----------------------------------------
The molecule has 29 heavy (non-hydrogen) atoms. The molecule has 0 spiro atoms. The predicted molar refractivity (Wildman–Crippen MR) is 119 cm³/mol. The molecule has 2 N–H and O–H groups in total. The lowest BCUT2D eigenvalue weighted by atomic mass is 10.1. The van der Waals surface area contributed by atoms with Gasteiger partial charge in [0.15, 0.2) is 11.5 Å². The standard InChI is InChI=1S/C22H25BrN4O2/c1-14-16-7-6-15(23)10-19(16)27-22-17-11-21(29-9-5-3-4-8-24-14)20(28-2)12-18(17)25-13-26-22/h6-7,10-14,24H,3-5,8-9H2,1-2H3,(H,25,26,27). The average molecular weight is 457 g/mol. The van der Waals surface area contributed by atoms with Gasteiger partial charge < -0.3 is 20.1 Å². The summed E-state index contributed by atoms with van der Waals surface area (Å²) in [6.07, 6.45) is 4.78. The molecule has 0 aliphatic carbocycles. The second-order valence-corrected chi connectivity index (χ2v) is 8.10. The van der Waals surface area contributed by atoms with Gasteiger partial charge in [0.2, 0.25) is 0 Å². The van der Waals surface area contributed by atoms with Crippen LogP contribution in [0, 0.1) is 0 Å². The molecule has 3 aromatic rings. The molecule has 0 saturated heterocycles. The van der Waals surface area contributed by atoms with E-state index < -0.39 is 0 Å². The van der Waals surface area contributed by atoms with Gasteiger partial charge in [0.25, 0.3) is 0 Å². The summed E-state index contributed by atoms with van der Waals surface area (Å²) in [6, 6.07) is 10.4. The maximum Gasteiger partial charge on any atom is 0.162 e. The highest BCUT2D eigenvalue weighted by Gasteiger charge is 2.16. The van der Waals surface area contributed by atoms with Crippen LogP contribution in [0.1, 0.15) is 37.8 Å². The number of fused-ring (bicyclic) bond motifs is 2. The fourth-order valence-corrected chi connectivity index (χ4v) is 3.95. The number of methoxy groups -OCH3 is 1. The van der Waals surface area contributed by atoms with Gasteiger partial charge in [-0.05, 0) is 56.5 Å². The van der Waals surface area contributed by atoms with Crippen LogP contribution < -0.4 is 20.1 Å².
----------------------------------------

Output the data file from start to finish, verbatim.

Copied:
The molecule has 29 heavy (non-hydrogen) atoms. The molecule has 0 spiro atoms. The predicted molar refractivity (Wildman–Crippen MR) is 119 cm³/mol. The molecule has 2 N–H and O–H groups in total. The lowest BCUT2D eigenvalue weighted by atomic mass is 10.1. The van der Waals surface area contributed by atoms with Gasteiger partial charge in [0.15, 0.2) is 11.5 Å². The standard InChI is InChI=1S/C22H25BrN4O2/c1-14-16-7-6-15(23)10-19(16)27-22-17-11-21(29-9-5-3-4-8-24-14)20(28-2)12-18(17)25-13-26-22/h6-7,10-14,24H,3-5,8-9H2,1-2H3,(H,25,26,27). The average molecular weight is 457 g/mol. The van der Waals surface area contributed by atoms with Gasteiger partial charge < -0.3 is 20.1 Å². The summed E-state index contributed by atoms with van der Waals surface area (Å²) in [6.07, 6.45) is 4.78. The molecule has 0 aliphatic carbocycles. The second-order valence-corrected chi connectivity index (χ2v) is 8.10. The van der Waals surface area contributed by atoms with Gasteiger partial charge in [0.2, 0.25) is 0 Å². The van der Waals surface area contributed by atoms with Crippen LogP contribution in [0, 0.1) is 0 Å². The molecule has 3 aromatic rings. The molecule has 0 saturated heterocycles. The van der Waals surface area contributed by atoms with E-state index < -0.39 is 0 Å². The van der Waals surface area contributed by atoms with Gasteiger partial charge in [0.25, 0.3) is 0 Å². The summed E-state index contributed by atoms with van der Waals surface area (Å²) in [6, 6.07) is 10.4. The maximum Gasteiger partial charge on any atom is 0.162 e. The highest BCUT2D eigenvalue weighted by Gasteiger charge is 2.16. The van der Waals surface area contributed by atoms with Crippen LogP contribution in [0.1, 0.15) is 37.8 Å². The number of fused-ring (bicyclic) bond motifs is 2. The fourth-order valence-corrected chi connectivity index (χ4v) is 3.95. The number of methoxy groups -OCH3 is 1. The van der Waals surface area contributed by atoms with Gasteiger partial charge in [-0.05, 0) is 56.5 Å². The van der Waals surface area contributed by atoms with Crippen LogP contribution < -0.4 is 20.1 Å².